- Kawasaki Ninja 650R – Ninja 650R is another name for the 2012-2016 Kawasaki Ninja 650 model in certain markets. In many cases it is simply a misnomer by the vendor, so one should sure exactly what model it is.
- Kawasaki ER650 – Some sellers use this name, but it’s unclear if this is an official model designation or just the model number. Some online information supports that it is some type of international version of this model.
Note – ER-6n stands for Naked, whereas ER-6F stands for Fairings.
Parts with Known Compatibility
- 8mm x 1.25mm Rear Stand Spools – Any rear spools with this thread are compatible. Feel free to disregard the motorcycle model it is advertised for.
- M20x2.5mm Oil Filler Caps – This is not the most typical thread size, so double-check the listing to make sure it fits.
- It is compatible with 2017+ Kawasaki Z650 Radiator Cover, as expected.
- Keys from Kawasaki 1400, ZX-10r, ZX-6r, ZZR1400, and Ninja ZX-14 seems to be compatible. However this bike is a bit finicky with key compatibility. You’ll have to double-check that the key is the correct length. Keep in mind that sellers frequently ship the wrong part.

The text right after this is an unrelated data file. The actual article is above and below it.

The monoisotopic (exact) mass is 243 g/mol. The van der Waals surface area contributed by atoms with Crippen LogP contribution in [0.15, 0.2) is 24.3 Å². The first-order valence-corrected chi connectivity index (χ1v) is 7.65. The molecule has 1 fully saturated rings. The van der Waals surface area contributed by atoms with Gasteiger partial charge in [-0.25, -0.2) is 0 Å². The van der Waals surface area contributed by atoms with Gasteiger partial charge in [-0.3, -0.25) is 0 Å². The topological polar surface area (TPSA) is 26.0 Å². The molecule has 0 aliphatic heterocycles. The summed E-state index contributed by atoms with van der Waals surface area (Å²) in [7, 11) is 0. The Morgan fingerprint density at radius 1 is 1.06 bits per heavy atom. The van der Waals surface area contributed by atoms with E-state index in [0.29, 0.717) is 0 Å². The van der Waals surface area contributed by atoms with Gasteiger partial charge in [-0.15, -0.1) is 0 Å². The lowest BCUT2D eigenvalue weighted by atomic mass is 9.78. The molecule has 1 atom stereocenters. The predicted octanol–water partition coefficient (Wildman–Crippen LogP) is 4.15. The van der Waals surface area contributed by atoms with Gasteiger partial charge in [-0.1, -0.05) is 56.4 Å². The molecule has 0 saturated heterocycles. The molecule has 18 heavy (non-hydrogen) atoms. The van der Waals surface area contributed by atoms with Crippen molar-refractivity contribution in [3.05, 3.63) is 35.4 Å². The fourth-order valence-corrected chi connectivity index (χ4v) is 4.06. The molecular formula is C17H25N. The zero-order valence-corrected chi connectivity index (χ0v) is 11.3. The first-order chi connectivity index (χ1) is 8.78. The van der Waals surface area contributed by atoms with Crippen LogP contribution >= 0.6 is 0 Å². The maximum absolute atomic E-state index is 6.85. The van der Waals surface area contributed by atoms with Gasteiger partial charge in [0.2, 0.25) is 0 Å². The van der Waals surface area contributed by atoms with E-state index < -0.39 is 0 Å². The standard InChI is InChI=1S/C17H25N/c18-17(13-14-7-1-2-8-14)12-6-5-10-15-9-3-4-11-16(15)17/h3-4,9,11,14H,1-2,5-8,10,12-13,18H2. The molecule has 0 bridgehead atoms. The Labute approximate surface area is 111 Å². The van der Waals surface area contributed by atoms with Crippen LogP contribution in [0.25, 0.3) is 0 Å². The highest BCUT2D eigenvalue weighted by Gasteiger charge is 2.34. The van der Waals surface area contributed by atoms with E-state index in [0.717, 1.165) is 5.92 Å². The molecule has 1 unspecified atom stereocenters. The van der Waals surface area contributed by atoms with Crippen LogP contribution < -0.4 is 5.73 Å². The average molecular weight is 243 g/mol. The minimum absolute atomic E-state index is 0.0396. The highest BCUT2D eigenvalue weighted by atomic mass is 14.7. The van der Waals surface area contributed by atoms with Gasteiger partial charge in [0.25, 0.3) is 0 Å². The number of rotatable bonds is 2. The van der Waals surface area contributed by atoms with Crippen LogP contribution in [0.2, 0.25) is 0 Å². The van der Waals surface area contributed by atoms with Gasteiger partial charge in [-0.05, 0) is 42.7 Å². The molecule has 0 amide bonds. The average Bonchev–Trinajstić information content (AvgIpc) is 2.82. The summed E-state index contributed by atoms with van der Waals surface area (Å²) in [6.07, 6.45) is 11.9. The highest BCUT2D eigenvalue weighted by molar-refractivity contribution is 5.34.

- The connector for the license plate light is the “”2pin Sumitomo motorcycle connector 6030-2981 6040-2111″. It’s a 2 way connector with .250 pins”.
- The Turn Signal Flasher Relay has an odd connector, but Motodynamic sells a compatible plug: “Motodynamic LED Flasher Relay with OEM Connector – LEDFR-01”. I used the adapter and instead installed this adjustable LED flasher.
- Brake/Clutch Lever Compatibility – As far as I have seen, the Ninja 650 is fully compatible with the following models.
- 2015-2017 Kawasaki Vulcan/Vulcan S 650
- 2017+ Kawasaki Z900
- 2017-2020+ Kawasaki Z650
- 2017 Kawasaki Ninja 650R/ER-6F
- 2015-2017 Kawasaki Versys 1000
- 2015-2020+ Kawasaki Versys 650
- Handlebar / Clip-ons – While I can’t confirm 100% compatibility, there’s a very high chance of bolt-on compatibility between the previous gen’s handlebar and the 2017+ gen. It certainly is highly likely and worth a try. If anybody has any personal, practical experience, please let me know.
Non-Compatible Parts with the 2017 Kawasaki Ninja 650